So, I know I'm a little late in writing this post, but I have good reason. This past weekend, Freight Train (see 4/22 post for who this is) and I went up to Mammoth Cave for what we thought was going to be a canoeing and fishing trip on the Park's Green River. Due to some bad weather that swept through the area earlier in the week, the river rose too high for us to canoe, which also meant no fishing. After a bit of searching and creative thinking, we decided to take a tour of Mammoth Cave and drive up north of the Park to Nolin Lake and camp out on a remote strip of land (which we had to get to by canoe). Despite not catching any fish, the two of us made something out of nothing and this enabled us to take in some of the beautiful scenery around us.
I mention all of this because I had a similar experience to the one Eldredge writes about in the beginning of this chapter. It's hard to be outside in the wilderness and NOT admire the beauty of God's creation. Like many, I feel Him communicating to me through my admiration of nature, especially when I think about how God gives the birds of the air and flowers of the ground all the need to survive, so why wouldn't he give us the same? Too many times, we as humans worry about not getting what we need, when all throughout scripture we are told how he will always provide for us.... because he LOVES us!
In my opinion, the word love has become so distorted and bastardized in today's society that it's hard to tell whether, or to what extent, a person truly feels it. Most importantly, I question how many Christians really love God in the way we're supposed to. This is mainly due to the English translation of the word from Greek origins, which had four prominent words to describe love. First, and most importantly is Agape love, which describes man's love for God. Only He can receive the type of all-encompassing, all-consuming affection for our creator. Second is Eros, the passionate/romantic love that a man has for his spouse. This too is only meant for one being. Third is Philia, or love of friendship, which can be felt towards several people (think the disciples). Fourth, Storge is the love and affection we have towards our parents, siblings, and other family members. Although Thelema, or "desire", is considered to be a form of love, I hesitate to say it's real love since it is more emotional and not grounded in morality and godliness. Many equate this with lust or greed because it's based on one's desire for something.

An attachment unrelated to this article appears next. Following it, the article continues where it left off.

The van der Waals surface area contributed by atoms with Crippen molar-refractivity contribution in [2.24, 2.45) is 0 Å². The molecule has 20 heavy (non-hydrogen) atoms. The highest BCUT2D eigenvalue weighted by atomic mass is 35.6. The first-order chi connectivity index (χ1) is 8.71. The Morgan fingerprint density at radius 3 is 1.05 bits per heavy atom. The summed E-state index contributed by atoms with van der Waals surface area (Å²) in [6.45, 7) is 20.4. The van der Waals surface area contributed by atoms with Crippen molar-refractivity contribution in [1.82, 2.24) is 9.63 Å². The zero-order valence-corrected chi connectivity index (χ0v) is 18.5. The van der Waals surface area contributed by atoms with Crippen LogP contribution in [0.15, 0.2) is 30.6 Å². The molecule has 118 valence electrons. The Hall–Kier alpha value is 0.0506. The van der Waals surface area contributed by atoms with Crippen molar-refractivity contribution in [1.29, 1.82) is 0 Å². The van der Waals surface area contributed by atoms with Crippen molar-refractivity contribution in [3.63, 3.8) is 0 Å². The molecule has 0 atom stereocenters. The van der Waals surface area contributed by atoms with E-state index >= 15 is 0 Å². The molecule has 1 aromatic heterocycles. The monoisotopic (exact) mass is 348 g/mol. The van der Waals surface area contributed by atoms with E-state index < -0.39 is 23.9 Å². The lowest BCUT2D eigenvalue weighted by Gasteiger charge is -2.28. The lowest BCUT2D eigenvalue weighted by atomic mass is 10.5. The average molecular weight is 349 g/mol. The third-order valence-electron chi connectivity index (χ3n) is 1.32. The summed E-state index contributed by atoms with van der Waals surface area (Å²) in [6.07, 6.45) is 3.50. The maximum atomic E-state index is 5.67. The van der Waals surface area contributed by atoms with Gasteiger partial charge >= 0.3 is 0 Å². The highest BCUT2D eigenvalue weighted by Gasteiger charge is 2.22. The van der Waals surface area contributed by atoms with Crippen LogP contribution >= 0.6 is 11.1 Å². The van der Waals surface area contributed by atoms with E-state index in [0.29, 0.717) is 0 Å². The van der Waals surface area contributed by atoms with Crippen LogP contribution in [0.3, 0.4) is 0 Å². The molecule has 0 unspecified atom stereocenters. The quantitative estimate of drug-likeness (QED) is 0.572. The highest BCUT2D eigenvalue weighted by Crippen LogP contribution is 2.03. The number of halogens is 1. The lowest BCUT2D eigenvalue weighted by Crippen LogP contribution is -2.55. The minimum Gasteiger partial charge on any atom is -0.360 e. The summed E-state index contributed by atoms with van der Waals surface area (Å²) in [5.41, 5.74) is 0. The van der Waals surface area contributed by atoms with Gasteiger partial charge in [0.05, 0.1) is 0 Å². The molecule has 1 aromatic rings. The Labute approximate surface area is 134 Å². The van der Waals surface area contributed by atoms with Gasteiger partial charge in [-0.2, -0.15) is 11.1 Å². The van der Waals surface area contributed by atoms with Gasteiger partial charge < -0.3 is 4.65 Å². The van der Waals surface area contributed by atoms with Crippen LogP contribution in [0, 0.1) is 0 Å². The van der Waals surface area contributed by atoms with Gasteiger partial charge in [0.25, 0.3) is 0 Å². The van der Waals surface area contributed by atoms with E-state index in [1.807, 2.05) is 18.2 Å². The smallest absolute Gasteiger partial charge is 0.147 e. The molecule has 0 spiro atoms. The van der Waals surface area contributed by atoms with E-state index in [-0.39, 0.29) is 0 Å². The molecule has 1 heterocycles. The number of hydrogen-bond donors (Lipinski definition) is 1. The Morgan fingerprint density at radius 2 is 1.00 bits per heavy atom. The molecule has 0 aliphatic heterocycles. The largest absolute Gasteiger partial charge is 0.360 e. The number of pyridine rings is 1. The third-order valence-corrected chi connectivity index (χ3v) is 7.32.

I write all this to say that we have to focus on the first before we can truly and completely experience the others. Agape love is THE love because it lays the groundwork for our ability to exude and receive the other types of love in a way that fulfills God's will and purpose for our lives. THAT is what Eldredge encourages us men to focus on in the chapter since it supersedes all the rest. By doing so, we'll experience ALL of love, not just some of it.
I'm going to break this up since it's already a long post! So, more to follow.